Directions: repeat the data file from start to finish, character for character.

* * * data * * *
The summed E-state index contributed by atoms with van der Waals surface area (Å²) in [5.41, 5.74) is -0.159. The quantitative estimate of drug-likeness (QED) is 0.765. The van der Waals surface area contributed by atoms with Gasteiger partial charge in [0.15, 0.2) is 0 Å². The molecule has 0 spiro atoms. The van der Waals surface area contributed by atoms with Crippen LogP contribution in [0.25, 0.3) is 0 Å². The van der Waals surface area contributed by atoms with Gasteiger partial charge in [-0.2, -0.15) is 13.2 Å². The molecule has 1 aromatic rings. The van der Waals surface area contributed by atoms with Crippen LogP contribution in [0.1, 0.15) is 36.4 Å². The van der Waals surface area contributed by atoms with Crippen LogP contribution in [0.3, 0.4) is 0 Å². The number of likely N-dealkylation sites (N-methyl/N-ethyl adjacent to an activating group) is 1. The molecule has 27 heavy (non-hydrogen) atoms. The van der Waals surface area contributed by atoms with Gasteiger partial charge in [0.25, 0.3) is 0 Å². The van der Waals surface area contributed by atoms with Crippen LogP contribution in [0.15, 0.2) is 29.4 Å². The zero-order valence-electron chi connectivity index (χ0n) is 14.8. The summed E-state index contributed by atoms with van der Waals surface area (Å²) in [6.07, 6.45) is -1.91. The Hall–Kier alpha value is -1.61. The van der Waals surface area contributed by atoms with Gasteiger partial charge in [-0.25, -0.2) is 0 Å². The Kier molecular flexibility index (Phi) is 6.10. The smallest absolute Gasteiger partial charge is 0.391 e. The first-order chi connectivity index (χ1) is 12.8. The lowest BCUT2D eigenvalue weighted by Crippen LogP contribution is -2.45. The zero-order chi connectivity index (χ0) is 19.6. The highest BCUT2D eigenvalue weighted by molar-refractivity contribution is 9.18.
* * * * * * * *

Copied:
The summed E-state index contributed by atoms with van der Waals surface area (Å²) in [5.41, 5.74) is -0.159. The quantitative estimate of drug-likeness (QED) is 0.765. The van der Waals surface area contributed by atoms with Gasteiger partial charge in [0.15, 0.2) is 0 Å². The molecule has 0 spiro atoms. The van der Waals surface area contributed by atoms with Crippen LogP contribution in [0.25, 0.3) is 0 Å². The van der Waals surface area contributed by atoms with Gasteiger partial charge in [-0.2, -0.15) is 13.2 Å². The molecule has 1 aromatic rings. The van der Waals surface area contributed by atoms with Crippen LogP contribution in [0.1, 0.15) is 36.4 Å². The van der Waals surface area contributed by atoms with Crippen LogP contribution in [0.3, 0.4) is 0 Å². The number of likely N-dealkylation sites (N-methyl/N-ethyl adjacent to an activating group) is 1. The molecule has 27 heavy (non-hydrogen) atoms. The van der Waals surface area contributed by atoms with Gasteiger partial charge in [0.25, 0.3) is 0 Å². The van der Waals surface area contributed by atoms with Crippen LogP contribution in [0.15, 0.2) is 29.4 Å². The zero-order valence-electron chi connectivity index (χ0n) is 14.8. The summed E-state index contributed by atoms with van der Waals surface area (Å²) in [6.07, 6.45) is -1.91. The Hall–Kier alpha value is -1.61. The van der Waals surface area contributed by atoms with Gasteiger partial charge in [-0.25, -0.2) is 0 Å². The Kier molecular flexibility index (Phi) is 6.10. The smallest absolute Gasteiger partial charge is 0.391 e. The first-order chi connectivity index (χ1) is 12.8. The lowest BCUT2D eigenvalue weighted by Crippen LogP contribution is -2.45. The zero-order chi connectivity index (χ0) is 19.6. The highest BCUT2D eigenvalue weighted by molar-refractivity contribution is 9.18.